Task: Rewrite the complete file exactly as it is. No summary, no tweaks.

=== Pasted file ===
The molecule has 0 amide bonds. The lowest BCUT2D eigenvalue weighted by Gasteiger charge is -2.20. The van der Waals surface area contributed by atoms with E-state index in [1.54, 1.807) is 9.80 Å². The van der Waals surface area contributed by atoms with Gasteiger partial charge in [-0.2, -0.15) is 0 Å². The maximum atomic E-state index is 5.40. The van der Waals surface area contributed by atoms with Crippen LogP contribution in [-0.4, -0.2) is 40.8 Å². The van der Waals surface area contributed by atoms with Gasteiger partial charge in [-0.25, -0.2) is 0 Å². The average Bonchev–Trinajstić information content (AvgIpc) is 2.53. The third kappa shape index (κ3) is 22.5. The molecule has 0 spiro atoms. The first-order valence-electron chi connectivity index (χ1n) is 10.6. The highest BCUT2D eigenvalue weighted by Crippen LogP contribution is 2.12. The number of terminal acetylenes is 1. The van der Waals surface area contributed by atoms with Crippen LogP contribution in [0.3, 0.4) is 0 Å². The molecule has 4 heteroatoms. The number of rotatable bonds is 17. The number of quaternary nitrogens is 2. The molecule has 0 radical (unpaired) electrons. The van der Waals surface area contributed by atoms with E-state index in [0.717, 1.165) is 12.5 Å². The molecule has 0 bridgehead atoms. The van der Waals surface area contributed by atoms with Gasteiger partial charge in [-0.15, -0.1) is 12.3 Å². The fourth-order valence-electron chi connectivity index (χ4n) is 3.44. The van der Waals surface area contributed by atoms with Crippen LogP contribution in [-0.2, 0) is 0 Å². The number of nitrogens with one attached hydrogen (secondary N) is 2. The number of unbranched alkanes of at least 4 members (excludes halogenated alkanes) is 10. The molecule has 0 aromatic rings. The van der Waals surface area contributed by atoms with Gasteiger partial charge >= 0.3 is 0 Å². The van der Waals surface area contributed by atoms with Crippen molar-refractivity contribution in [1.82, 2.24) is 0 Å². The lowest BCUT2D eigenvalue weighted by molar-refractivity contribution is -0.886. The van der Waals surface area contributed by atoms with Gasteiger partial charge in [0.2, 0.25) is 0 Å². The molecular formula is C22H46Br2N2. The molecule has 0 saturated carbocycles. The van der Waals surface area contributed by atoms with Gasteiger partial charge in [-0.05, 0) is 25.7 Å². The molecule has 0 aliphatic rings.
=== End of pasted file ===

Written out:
The molecule has 0 amide bonds. The lowest BCUT2D eigenvalue weighted by Gasteiger charge is -2.20. The van der Waals surface area contributed by atoms with E-state index in [1.54, 1.807) is 9.80 Å². The van der Waals surface area contributed by atoms with Gasteiger partial charge in [-0.2, -0.15) is 0 Å². The maximum atomic E-state index is 5.40. The van der Waals surface area contributed by atoms with Crippen LogP contribution in [-0.4, -0.2) is 40.8 Å². The van der Waals surface area contributed by atoms with Gasteiger partial charge in [-0.25, -0.2) is 0 Å². The average Bonchev–Trinajstić information content (AvgIpc) is 2.53. The third kappa shape index (κ3) is 22.5. The molecule has 0 spiro atoms. The first-order valence-electron chi connectivity index (χ1n) is 10.6. The highest BCUT2D eigenvalue weighted by Crippen LogP contribution is 2.12. The number of terminal acetylenes is 1. The van der Waals surface area contributed by atoms with Crippen LogP contribution in [0.3, 0.4) is 0 Å². The molecule has 4 heteroatoms. The number of rotatable bonds is 17. The number of quaternary nitrogens is 2. The molecule has 0 radical (unpaired) electrons. The van der Waals surface area contributed by atoms with E-state index in [0.717, 1.165) is 12.5 Å². The molecule has 0 bridgehead atoms. The van der Waals surface area contributed by atoms with Gasteiger partial charge in [-0.15, -0.1) is 12.3 Å². The fourth-order valence-electron chi connectivity index (χ4n) is 3.44. The van der Waals surface area contributed by atoms with Crippen LogP contribution in [-0.2, 0) is 0 Å². The number of nitrogens with one attached hydrogen (secondary N) is 2. The number of unbranched alkanes of at least 4 members (excludes halogenated alkanes) is 10. The molecule has 0 aromatic rings. The van der Waals surface area contributed by atoms with Gasteiger partial charge >= 0.3 is 0 Å². The van der Waals surface area contributed by atoms with Crippen molar-refractivity contribution in [1.82, 2.24) is 0 Å². The lowest BCUT2D eigenvalue weighted by molar-refractivity contribution is -0.886. The van der Waals surface area contributed by atoms with Gasteiger partial charge in [0.2, 0.25) is 0 Å². The molecular formula is C22H46Br2N2. The molecule has 0 saturated carbocycles. The van der Waals surface area contributed by atoms with Gasteiger partial charge in [-0.05, 0) is 25.7 Å². The molecule has 0 aliphatic rings.